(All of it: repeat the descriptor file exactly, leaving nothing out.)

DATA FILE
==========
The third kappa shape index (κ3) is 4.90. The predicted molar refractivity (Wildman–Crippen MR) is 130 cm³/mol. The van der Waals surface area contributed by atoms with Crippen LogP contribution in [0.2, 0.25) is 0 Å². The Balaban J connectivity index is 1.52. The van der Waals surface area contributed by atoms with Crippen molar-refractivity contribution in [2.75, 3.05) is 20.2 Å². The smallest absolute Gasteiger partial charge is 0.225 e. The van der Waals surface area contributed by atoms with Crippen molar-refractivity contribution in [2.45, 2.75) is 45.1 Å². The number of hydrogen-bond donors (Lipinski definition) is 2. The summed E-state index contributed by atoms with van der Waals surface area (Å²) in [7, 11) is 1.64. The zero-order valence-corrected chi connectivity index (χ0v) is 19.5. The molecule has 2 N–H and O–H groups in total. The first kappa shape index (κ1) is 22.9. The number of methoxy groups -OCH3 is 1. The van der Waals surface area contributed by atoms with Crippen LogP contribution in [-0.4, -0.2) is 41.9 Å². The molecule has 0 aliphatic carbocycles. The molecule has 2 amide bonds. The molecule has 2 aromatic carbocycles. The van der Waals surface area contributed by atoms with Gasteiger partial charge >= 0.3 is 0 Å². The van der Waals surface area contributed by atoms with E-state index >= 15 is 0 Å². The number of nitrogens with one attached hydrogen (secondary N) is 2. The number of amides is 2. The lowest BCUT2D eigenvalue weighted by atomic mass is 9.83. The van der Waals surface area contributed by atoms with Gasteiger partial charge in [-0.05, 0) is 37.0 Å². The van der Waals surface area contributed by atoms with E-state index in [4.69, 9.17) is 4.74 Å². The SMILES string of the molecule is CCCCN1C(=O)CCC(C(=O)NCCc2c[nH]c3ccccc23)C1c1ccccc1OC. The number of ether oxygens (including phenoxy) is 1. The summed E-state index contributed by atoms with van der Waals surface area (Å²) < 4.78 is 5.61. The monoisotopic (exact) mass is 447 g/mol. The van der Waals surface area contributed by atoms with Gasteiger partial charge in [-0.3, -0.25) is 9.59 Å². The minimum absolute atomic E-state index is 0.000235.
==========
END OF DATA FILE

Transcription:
The third kappa shape index (κ3) is 4.90. The predicted molar refractivity (Wildman–Crippen MR) is 130 cm³/mol. The van der Waals surface area contributed by atoms with Crippen LogP contribution in [0.2, 0.25) is 0 Å². The Balaban J connectivity index is 1.52. The van der Waals surface area contributed by atoms with Crippen molar-refractivity contribution in [2.75, 3.05) is 20.2 Å². The smallest absolute Gasteiger partial charge is 0.225 e. The van der Waals surface area contributed by atoms with Crippen molar-refractivity contribution in [2.45, 2.75) is 45.1 Å². The number of hydrogen-bond donors (Lipinski definition) is 2. The summed E-state index contributed by atoms with van der Waals surface area (Å²) in [7, 11) is 1.64. The zero-order valence-corrected chi connectivity index (χ0v) is 19.5. The molecule has 2 N–H and O–H groups in total. The first kappa shape index (κ1) is 22.9. The number of methoxy groups -OCH3 is 1. The van der Waals surface area contributed by atoms with Crippen LogP contribution in [-0.4, -0.2) is 41.9 Å². The molecule has 0 aliphatic carbocycles. The molecule has 2 amide bonds. The molecule has 2 aromatic carbocycles. The van der Waals surface area contributed by atoms with Gasteiger partial charge >= 0.3 is 0 Å². The van der Waals surface area contributed by atoms with E-state index >= 15 is 0 Å². The number of nitrogens with one attached hydrogen (secondary N) is 2. The number of amides is 2. The lowest BCUT2D eigenvalue weighted by atomic mass is 9.83. The van der Waals surface area contributed by atoms with Gasteiger partial charge in [-0.05, 0) is 37.0 Å². The van der Waals surface area contributed by atoms with E-state index in [4.69, 9.17) is 4.74 Å². The SMILES string of the molecule is CCCCN1C(=O)CCC(C(=O)NCCc2c[nH]c3ccccc23)C1c1ccccc1OC. The number of ether oxygens (including phenoxy) is 1. The summed E-state index contributed by atoms with van der Waals surface area (Å²) < 4.78 is 5.61. The monoisotopic (exact) mass is 447 g/mol. The van der Waals surface area contributed by atoms with Gasteiger partial charge in [-0.3, -0.25) is 9.59 Å². The minimum absolute atomic E-state index is 0.000235.